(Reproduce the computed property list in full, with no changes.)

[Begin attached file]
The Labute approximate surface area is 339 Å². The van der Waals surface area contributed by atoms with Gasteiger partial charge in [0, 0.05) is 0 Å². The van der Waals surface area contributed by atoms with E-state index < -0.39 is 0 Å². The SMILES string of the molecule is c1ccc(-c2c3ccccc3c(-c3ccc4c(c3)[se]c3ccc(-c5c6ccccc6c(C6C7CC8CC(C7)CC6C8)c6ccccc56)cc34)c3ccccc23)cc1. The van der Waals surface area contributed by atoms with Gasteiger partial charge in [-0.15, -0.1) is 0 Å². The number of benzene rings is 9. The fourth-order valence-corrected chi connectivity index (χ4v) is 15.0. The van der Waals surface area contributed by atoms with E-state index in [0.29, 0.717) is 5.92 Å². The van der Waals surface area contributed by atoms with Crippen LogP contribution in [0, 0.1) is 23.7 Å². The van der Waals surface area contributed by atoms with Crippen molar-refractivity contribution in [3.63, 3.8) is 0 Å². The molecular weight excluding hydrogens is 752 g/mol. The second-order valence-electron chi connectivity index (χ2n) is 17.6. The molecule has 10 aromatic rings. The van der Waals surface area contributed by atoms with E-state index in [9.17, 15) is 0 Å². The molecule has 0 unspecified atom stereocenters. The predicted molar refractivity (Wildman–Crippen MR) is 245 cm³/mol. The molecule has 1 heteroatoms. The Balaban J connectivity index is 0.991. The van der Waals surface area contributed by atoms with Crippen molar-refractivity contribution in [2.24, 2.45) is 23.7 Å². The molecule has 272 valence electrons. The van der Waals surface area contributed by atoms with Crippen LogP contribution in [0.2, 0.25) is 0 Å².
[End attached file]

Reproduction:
The Labute approximate surface area is 339 Å². The van der Waals surface area contributed by atoms with Gasteiger partial charge in [0, 0.05) is 0 Å². The van der Waals surface area contributed by atoms with E-state index < -0.39 is 0 Å². The SMILES string of the molecule is c1ccc(-c2c3ccccc3c(-c3ccc4c(c3)[se]c3ccc(-c5c6ccccc6c(C6C7CC8CC(C7)CC6C8)c6ccccc56)cc34)c3ccccc23)cc1. The van der Waals surface area contributed by atoms with Gasteiger partial charge in [-0.15, -0.1) is 0 Å². The number of benzene rings is 9. The fourth-order valence-corrected chi connectivity index (χ4v) is 15.0. The van der Waals surface area contributed by atoms with E-state index in [0.29, 0.717) is 5.92 Å². The van der Waals surface area contributed by atoms with Crippen LogP contribution in [0, 0.1) is 23.7 Å². The van der Waals surface area contributed by atoms with Crippen molar-refractivity contribution in [3.63, 3.8) is 0 Å². The molecular weight excluding hydrogens is 752 g/mol. The second-order valence-electron chi connectivity index (χ2n) is 17.6. The molecule has 10 aromatic rings. The van der Waals surface area contributed by atoms with E-state index in [9.17, 15) is 0 Å². The molecule has 0 unspecified atom stereocenters. The predicted molar refractivity (Wildman–Crippen MR) is 245 cm³/mol. The molecule has 1 heteroatoms. The Balaban J connectivity index is 0.991. The van der Waals surface area contributed by atoms with Crippen molar-refractivity contribution in [2.24, 2.45) is 23.7 Å². The molecule has 272 valence electrons. The van der Waals surface area contributed by atoms with Crippen LogP contribution in [0.2, 0.25) is 0 Å².